Want to play something that has a nod to the retro but the modern foundation of a brain game? Look no further than Space Rescue!
In this game, you will pilot a spaceship equipped with two orbiting claws. Your main goal is to rescue the astronauts while you dodge asteroids, satellites, and other debris.
But There’s So Much More!
At lower levels, you’ll be able to control the spin of your grappling hooks. Because yes, if they get clipped, you’ll lose a life! Dodge the coming debris until you see a stranded rocketeer. Then, dive in and let your shuttle claws grab him!
And, in fine CogniFit fashion, we’ve tossed in another brain-building twist.
At the end of each level, you will have to remember what planets, stars, UFOs, or galaxies you saw when rescuing a particular astronaut.
As levels get harder the speed of your obstacles increases (to put it mildly). Also, there will be more to dodge. And, finally, you won’t have the luxury of controlling your claw arms. They will be in a constant spin – forcing you to be extra careful how you navigate the dark expanses of space.
So, let’s take a closer look at some of the brain functions you’ll be exercising while playing Space Rescue!
This kind of ability allows us to (for lack of a better term) locate the origin of a specific memory. It can be anything – a person, place, smell, emotion, etc. It’s also a part of what goes into our long-term memory. But it’s connected to so much more.
Maybe you catch a smell of pine, and it reminds you of Christmas. Then you get that warm-fuzzy feeling of past times when you watched your kids open presents. Suddenly your stomach turns with the thought of your in-laws visiting. This is what Contextual Memory does.
But have you ever heard, “you can’t always trust your memories?”
Well, it can sometimes be true. Stress, time restraints, distractions, or problems somewhere along our memory creation processes can create errors. Things like dementia or brain injury are just a couple of examples. But there are also ways to make this particular brain process strong or more efficient.
Estimation lets us do so many things we do on a daily basis. Things like reaching to push an elevator button, or judging if there’s enough space to parallel park between two cars.
We also have subcategories:
Distance Estimation: Distance estimation is the ability to estimate the future location of an object based on its current distance, and is the ability that makes it possible for us to carry out everyday activities without bumping into people or things.
- Speed Estimation: Speed estimation is the ability to estimate the future location of an object based on its current speed. This is what makes it possible to move through life and avoid obstacles and accidents.
- Movement Estimation: The ability to anticipate an object’s movement.
- Time Estimation: The ability to calculate the amount of time there is between two events.
In space rescue, you’ll have to use your estimation skill to know if you have enough room to pass around obstacles without getting hit.
Also called “reaction time”, it’s the time it takes from when we see/perceive something to when we react to it.
Reaction time depends on various factors:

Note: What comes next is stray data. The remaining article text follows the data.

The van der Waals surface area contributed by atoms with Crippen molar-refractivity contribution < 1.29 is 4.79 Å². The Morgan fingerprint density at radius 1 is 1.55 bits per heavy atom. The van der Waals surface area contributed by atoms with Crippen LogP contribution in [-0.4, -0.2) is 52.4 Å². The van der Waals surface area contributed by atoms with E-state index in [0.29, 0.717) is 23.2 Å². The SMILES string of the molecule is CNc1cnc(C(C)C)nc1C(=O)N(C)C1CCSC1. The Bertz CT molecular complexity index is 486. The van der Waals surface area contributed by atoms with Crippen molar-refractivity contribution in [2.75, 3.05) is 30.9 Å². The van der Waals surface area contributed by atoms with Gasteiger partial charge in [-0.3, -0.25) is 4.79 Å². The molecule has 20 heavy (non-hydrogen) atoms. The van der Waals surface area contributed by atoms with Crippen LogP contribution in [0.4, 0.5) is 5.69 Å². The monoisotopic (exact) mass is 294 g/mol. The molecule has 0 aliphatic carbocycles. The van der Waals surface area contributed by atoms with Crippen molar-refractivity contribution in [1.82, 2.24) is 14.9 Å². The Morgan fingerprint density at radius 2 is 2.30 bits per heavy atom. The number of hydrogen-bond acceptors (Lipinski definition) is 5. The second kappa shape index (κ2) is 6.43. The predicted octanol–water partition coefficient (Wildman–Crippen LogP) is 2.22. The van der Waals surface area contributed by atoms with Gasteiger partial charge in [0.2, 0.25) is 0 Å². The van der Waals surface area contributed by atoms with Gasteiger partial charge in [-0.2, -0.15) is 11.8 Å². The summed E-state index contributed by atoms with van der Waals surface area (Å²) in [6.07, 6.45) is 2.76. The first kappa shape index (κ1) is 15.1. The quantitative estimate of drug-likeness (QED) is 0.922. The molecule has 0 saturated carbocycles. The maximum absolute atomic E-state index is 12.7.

- Perception: Seeing, hearing, or feeling a stimulus with certainty is essential to having a good reaction time.
- Processing: It’s necessary to be focused and understand the incoming information/stimulus well.
- Response: Motor agility is necessary in order to be able to act and complete the response time loop.
However, there can be several “obstacles” that can make reaction time harder.
- “State” of the person – sleepy, too much food, age, etc.
- The complexity of the Stimulus: The more complex the stimulus, the more information that has to be processed, and the longer this process will take.
- Familiarity, preparation, and expectations: If you have to respond to a known stimulus that you’ve responded to before, the reaction time will be lower. The less information that you have to process, the quicker the reaction time will be.
- Stimulated sensory modality: Reaction time is shorter when the stimulus that triggers the response is auditory than if it is visual because auditory stimuli require less processing. Each sensory modality has a different reaction time.
This is the ability to be aware of your relationships with the environment around you. However, it’s actually made up of two sub-processes.
- Exteroceptive processes: which create representations about our space through feelings.
- Interoceptive processes: which create representations about our body, like its position or orientation.
Space is what surrounds us: objects, elements, people, etc. Space also makes up part of our thinking, as it is where we join all of our experiences. In order to get proper information about the characteristics of our surroundings, we use two systems. It helps us think in two and three dimensions, which allows us to visualize objects from different angles and recognize them no matter the perspective that we see them from.
Fun Fact: The left hemisphere is in charge of developing this cognitive ability. This hemisphere is where math and spatial calculations are developed, which directly correlate to good spatial perception, spatial comprehension, and with ourselves in our environment.
Space Rescue Conclusion
So, does Space Rescue sound like something for you? When it comes to a healthy brain fitness regime, all you need is 3 times a week and 20 minutes per session. Why not give it a try?